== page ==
The replica-exchange molecular dynamics (REMD) method has been used for conformational sampling of various biomolecular systems. To maximize sampling efficiency, some adjustable parameters must be optimized. Although it is agreed that shorter intervals between the replica-exchange attempts enhance traversals in the temperature space, details regarding the artifacts caused by these short intervals are controversial. In this study, we revisit this problem by performing REMD simulations on an alanine octapeptide in an implicit solvent. Fifty different sets of conditions, which are a combination of five replica-exchange periods, five different numbers of replicas, and two thermostat coupling time constants, were investigated. As a result, although short replica-exchange intervals enhanced the traversals in the temperature space, they led to artifacts in the ensemble average of the temperature, potential energy, and helix content. With extremely short replica-exchange intervals, i.e., attempted at every time step, the ensemble average of the temperature deviated from the thermostat temperature by ca. 7 K. Differences in the ensembles were observed even for larger replica-exchange intervals (between 100 and 1,000 steps). In addition, the shorter thermostat coupling time constant reduced the artifacts found when short replica-exchange intervals were used, implying that these artifacts are caused by insufficient thermal relaxation between the replica-exchange events. Our results will be useful to reduce the artifacts found in REMD simulations by adjusting some key parameters.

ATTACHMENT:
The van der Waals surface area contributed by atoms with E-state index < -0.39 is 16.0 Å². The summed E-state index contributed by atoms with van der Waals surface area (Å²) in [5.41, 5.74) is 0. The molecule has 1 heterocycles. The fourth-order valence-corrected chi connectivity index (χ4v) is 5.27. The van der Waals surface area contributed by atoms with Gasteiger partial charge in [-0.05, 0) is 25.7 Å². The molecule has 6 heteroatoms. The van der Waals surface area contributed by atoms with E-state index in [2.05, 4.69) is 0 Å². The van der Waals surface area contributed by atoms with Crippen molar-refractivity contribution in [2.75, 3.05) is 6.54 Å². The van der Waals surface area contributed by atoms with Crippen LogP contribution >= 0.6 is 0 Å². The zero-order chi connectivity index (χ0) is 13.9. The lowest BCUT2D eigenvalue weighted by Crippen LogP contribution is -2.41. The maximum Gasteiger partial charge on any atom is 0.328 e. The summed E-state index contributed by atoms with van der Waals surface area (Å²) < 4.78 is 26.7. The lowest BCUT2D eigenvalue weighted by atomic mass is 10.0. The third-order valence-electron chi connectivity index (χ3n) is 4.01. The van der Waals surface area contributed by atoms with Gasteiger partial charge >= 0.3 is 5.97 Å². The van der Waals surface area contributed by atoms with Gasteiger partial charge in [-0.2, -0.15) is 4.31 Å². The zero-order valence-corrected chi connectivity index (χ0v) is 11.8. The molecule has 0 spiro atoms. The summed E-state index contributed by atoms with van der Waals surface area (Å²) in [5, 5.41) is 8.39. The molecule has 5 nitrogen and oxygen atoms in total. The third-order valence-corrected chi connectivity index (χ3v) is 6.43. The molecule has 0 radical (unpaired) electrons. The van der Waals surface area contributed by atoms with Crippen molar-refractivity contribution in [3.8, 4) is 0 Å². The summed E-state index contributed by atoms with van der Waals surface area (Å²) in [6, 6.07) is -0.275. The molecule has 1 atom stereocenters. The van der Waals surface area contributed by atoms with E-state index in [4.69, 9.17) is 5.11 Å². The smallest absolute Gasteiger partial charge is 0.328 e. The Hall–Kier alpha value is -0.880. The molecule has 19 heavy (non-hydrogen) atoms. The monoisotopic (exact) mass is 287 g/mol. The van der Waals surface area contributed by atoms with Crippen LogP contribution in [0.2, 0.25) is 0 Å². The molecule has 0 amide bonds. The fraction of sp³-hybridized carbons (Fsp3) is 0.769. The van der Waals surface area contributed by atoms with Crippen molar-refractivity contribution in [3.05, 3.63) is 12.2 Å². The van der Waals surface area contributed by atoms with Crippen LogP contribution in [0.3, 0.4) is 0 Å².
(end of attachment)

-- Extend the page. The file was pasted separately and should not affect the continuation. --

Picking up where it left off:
Keywords: conformational sampling; enhanced sampling; generalized ensemble; molecular simulation; thermal relaxation.